The use of palaeo-thermo-barometers and coupled thermal, fluid flow and pore-fluid pressure modelling for hydrocarbon and reservoir prediction in fold and thrust belts
Published:January 01, 2010
F. Roure, P. Andriessen, J. P. Callot, J. L. Faure, H. Ferket, E. Gonzales, N. Guilhaumou, O. Lacombe, J. Malandain, W. Sassi, F. Schneider, R. Swennen, N. Vilasi, 2010. "The use of palaeo-thermo-barometers and coupled thermal, fluid flow and pore-fluid pressure modelling for hydrocarbon and reservoir prediction in fold and thrust belts", Hydrocarbons in Contractional Belts, G. P. Goffey, J. Craig, T. Needham, R. Scott
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Basin modelling tools are now more efficient to reconstruct palinspastic structural cross sections and compute the history of temperature, pore-fluid pressure and fluid flow circulations in complex structural settings. In many cases and especially in areas where limited erosion occurred, the use of well logs, bottom hole temperatures (BHT) and palaeo-thermometers such as vitrinite reflectance (Ro) and Rock-Eval (Tmax) data is usually sufficient to calibrate the heat flow and geothermal gradients across a section. However, in the foothills domains erosion is a dominant process, challenging the reconstruction of reservoir rocks palaeo-burial and the corresponding calibration of their past thermal...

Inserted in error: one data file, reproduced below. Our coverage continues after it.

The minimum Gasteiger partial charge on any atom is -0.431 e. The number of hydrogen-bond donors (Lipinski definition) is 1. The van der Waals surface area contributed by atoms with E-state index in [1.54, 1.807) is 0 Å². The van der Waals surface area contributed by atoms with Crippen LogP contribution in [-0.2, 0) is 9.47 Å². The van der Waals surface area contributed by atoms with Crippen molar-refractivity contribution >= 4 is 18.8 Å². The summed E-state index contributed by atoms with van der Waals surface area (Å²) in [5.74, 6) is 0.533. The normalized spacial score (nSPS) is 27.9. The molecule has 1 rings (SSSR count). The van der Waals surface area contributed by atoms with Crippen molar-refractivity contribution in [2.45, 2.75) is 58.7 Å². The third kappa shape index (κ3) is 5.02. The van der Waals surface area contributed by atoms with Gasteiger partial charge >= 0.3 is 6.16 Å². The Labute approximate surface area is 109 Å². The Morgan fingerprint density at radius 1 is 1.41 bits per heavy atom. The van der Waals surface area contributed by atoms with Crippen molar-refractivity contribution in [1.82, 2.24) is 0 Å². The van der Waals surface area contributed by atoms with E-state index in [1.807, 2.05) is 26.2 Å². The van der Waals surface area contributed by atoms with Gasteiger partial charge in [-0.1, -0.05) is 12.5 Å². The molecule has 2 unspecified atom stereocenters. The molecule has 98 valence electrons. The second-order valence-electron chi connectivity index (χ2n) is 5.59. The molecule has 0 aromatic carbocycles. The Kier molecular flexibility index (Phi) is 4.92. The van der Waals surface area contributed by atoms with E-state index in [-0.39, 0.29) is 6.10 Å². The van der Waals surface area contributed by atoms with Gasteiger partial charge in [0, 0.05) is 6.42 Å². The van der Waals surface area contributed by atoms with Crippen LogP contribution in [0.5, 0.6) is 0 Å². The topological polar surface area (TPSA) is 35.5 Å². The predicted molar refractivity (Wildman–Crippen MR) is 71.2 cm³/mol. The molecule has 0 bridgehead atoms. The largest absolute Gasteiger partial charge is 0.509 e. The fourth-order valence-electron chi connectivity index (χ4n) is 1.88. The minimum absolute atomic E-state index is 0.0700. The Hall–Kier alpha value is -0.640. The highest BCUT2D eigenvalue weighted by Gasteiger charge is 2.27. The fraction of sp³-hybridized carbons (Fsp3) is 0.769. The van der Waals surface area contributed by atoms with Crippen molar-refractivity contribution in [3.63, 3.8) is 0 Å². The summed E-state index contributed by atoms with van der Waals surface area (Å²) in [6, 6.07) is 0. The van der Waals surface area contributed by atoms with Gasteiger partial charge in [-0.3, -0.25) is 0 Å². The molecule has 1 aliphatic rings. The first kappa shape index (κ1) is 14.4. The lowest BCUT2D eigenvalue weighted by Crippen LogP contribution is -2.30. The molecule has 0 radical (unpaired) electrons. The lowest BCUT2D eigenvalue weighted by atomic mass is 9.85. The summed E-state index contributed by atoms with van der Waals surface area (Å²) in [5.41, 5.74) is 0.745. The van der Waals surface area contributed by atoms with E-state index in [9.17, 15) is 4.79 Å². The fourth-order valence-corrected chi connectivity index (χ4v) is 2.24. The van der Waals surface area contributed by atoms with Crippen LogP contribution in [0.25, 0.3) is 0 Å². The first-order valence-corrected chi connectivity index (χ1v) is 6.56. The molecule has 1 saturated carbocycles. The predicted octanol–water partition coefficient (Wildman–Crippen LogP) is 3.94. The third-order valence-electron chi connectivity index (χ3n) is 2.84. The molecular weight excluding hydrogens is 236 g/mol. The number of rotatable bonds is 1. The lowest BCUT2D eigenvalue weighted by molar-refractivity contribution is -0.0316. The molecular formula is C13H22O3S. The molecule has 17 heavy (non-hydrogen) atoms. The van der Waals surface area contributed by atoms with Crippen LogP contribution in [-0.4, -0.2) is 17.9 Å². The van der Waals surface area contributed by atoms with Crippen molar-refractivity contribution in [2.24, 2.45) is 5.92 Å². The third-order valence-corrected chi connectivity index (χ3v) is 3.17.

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Hydrocarbons in Contractional Belts
Onshore fold–thrust belts are commonly perceived as ‘difficult’ places to explore for hydrocarbons and are therefore often avoided. However, these belts host large oil and gas fields and so these barriers to effective exploration mean that substantial unexploited resources may remain. Over time, evaluation techniques have improved. It is possible in certain circumstances to achieve good 3D seismic data. Structural restoration techniques have moved into the 3D domain and increasingly sophisticated palaeo-thermal indicators allow better modelling of burial and uplift evolution of source and reservoirs. Awareness of the influence of pre-thrust structure and stratigraphy and of hybrid thick and thin-skinned deformation styles is augmenting the simplistic geometric models employed in earlier exploration. But progress is a slow, expensive and iterative process. Industry and academia need to collaborate in order to develop and continually improve the necessary understanding of subsurface geometries, reservoir and charge evolution and timing; this publication offers papers on specific techniques, outcrop and field case studies.